Inflammation: The Root Cause of Brain Fog?



Have you ever felt that you just couldn't think? Your projects at work are suffering because you can't concentrate. Your personal relationships are struggling because you can't seem to remember special dates.


And you've lost your car keys and cell phone more times than you can count.


You feel mentally exhausted and no amount of coffee seems to change that.


You may even feel like you're losing your mind.


Most of us have had this happen to us at sometime in our lives and found it to be a minor inconvenience but when you find that your quality of life is suffering due to a lack of mental clarity then you may have brain fog.



Brain fog is a condition in which you lack focus, concentration, mental clarity, have difficulty remembering, and have an overall inability to think clearly and reason. You may even have trouble making important decisions.


Brain fog, while not a concrete diagnosis, can and does occur in conjunction with a host of disorders like systemic lupus erythematosus, SLE or lupus, multiple sclerosis or MS, and Alzheimer's.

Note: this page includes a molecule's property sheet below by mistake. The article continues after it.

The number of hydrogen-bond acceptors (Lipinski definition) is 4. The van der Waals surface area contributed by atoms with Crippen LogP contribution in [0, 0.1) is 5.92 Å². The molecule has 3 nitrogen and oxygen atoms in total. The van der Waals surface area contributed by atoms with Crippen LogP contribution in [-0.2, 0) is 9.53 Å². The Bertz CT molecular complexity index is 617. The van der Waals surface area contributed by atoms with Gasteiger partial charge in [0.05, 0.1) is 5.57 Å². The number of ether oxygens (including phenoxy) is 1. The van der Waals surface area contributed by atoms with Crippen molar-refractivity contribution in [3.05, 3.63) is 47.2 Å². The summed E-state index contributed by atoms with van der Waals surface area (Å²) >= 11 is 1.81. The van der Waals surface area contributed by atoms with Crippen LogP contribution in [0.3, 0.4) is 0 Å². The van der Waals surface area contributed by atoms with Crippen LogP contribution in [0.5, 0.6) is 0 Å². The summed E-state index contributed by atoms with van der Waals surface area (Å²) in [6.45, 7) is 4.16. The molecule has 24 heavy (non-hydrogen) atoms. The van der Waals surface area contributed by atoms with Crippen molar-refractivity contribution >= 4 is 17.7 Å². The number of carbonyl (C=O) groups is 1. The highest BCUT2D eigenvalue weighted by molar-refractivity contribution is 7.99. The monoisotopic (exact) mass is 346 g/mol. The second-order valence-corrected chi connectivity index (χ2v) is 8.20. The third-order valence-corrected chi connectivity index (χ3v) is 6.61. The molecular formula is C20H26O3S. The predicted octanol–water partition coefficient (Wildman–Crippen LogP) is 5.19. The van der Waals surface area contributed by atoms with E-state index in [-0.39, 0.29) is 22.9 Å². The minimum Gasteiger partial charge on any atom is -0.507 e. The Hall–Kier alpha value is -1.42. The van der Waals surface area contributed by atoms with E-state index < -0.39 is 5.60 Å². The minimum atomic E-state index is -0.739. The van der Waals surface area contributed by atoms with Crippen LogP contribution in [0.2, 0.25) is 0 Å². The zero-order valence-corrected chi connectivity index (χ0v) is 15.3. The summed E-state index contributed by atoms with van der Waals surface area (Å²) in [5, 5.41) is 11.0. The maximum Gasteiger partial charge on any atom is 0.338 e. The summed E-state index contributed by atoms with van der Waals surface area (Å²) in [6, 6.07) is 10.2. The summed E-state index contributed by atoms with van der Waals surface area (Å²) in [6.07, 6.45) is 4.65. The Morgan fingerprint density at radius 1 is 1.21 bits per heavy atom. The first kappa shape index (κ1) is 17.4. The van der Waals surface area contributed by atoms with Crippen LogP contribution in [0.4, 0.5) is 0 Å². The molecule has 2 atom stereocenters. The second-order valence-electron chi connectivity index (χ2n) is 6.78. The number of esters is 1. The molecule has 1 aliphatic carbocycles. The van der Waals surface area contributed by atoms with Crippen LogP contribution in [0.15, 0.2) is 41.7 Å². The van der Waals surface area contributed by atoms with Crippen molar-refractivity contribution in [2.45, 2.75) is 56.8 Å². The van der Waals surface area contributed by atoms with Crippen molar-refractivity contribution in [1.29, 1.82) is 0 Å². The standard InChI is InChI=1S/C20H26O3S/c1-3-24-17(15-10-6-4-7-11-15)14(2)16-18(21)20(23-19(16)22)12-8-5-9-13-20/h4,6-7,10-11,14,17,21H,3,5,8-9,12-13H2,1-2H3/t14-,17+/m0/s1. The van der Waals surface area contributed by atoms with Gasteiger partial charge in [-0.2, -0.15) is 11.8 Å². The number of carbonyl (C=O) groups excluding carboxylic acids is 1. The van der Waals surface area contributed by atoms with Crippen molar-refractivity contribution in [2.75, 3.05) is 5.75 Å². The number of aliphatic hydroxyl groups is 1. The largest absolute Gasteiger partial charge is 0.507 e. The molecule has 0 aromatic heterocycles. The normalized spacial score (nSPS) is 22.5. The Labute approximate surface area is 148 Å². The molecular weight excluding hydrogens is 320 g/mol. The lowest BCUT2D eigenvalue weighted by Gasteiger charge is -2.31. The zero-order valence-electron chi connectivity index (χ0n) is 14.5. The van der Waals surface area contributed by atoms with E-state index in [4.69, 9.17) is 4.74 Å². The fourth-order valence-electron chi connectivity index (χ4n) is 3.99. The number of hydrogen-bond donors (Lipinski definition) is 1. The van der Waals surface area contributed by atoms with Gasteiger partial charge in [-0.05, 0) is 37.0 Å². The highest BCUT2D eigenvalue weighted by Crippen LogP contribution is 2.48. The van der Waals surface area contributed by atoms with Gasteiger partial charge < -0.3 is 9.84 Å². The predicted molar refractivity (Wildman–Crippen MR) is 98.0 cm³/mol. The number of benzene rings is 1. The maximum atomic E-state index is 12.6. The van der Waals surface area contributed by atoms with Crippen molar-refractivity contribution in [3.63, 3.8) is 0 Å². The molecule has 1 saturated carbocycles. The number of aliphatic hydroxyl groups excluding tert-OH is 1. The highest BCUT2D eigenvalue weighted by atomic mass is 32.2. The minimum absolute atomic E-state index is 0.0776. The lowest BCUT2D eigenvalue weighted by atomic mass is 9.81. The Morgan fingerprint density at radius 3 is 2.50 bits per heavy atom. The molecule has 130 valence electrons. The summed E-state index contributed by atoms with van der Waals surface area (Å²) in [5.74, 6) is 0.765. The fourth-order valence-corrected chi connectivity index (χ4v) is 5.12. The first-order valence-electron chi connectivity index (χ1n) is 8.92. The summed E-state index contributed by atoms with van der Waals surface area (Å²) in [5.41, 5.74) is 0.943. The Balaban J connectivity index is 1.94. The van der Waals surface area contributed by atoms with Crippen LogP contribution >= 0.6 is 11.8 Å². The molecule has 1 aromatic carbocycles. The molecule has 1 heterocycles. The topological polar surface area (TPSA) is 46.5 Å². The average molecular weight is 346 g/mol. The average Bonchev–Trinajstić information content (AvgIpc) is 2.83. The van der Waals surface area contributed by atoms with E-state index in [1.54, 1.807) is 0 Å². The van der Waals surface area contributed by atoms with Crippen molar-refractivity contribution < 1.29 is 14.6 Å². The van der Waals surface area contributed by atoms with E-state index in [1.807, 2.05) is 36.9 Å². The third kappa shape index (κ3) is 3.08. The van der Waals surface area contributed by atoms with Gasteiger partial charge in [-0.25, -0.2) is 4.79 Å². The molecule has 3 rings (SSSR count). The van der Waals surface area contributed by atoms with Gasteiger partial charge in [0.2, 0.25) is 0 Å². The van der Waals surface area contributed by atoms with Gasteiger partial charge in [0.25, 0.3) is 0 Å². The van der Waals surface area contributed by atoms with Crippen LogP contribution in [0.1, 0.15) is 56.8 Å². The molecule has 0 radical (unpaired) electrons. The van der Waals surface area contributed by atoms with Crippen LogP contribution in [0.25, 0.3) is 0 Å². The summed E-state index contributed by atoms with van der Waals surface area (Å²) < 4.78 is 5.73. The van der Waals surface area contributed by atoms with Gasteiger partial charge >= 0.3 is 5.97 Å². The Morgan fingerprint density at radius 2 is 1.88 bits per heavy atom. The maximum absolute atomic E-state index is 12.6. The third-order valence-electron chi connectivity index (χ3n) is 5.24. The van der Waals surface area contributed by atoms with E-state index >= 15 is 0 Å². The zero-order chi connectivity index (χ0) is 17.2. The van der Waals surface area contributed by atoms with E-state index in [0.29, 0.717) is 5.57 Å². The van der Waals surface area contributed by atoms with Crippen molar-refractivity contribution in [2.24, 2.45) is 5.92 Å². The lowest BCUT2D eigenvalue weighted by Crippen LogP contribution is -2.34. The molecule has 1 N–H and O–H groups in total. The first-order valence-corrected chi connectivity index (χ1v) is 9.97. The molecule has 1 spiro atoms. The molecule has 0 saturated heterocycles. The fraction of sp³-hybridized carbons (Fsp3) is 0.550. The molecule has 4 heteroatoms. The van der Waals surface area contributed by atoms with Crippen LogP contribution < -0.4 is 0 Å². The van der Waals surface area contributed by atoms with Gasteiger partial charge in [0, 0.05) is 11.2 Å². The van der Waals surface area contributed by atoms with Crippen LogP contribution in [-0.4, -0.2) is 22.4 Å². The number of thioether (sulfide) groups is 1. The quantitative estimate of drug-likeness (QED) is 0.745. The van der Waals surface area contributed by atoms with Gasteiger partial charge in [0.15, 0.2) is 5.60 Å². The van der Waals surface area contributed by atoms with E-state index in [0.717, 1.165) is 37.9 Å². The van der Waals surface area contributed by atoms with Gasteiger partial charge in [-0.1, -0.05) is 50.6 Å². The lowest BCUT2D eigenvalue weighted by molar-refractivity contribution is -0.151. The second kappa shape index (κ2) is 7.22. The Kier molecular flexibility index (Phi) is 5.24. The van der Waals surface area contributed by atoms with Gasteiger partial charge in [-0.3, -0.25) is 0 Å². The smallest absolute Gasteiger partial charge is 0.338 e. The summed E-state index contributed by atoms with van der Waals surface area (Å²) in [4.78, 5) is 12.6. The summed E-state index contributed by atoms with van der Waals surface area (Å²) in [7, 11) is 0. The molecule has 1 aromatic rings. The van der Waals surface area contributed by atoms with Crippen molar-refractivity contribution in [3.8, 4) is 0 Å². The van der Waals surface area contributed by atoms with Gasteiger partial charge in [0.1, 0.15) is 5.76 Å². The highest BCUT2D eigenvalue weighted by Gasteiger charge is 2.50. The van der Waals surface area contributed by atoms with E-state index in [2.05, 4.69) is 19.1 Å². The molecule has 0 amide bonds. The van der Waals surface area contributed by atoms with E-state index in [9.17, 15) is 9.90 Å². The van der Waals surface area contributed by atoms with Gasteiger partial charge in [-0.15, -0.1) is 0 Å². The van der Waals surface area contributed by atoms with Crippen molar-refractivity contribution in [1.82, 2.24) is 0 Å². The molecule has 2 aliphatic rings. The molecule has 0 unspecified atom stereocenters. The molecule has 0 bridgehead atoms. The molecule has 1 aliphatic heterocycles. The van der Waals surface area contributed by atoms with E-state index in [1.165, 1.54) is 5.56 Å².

Brain fog has also been linked to depression, iron deficiency anemia, and even stress.


While brain fog is certainly distressing in itself, it's actually just a symptom of an underlying condition: inflammation.


When you think of inflammation what first comes to mind?


A puffy red bee sting? An angry swollen arthritic joint? Pain?


The classic clinical signs of inflammation first defined by first century Roman physician Celsus and now drilled into all new med school students include tumor, rubor, calor, and dolor. In plain English: swelling, redness, heat, and pain.


While this process is true of local inflammation, the body's chemical reaction occurring in the surrounding tissues when injured or infected, things look a bit different when you go deeper into the body.


In fact, inflammation, when viewed from within the brain, shows itself as brain fog.



A study done using a group of 20 healthy male volunteers showed that inflammation, which was caused by injecting a salmonella typhoid vaccine, affected the brain's ability to stay alert.


Interleukin-6 or IL-6 is an inflammatory cytokine, a molecule secreted by cells of the immune system that affects how cells communicate with one another.


Research show’s that IL-6 is an important player in controlling the extent of the inflammatory response [2]. Essentially IL-6 acts as the kindling to fuel the fire of inflammation.

Since IL-6 is a chief player in creating and controlling inflammation, you would think that it was a bad thing, right?


Not quite.


IL-6 and the resulting inflammation is actually beneficial over a short period of time. Inflammation helps to resolve infection and help the immune system.

The problem with inflammation is when it becomes chronic.

How does chronic inflammation lead to brain fog?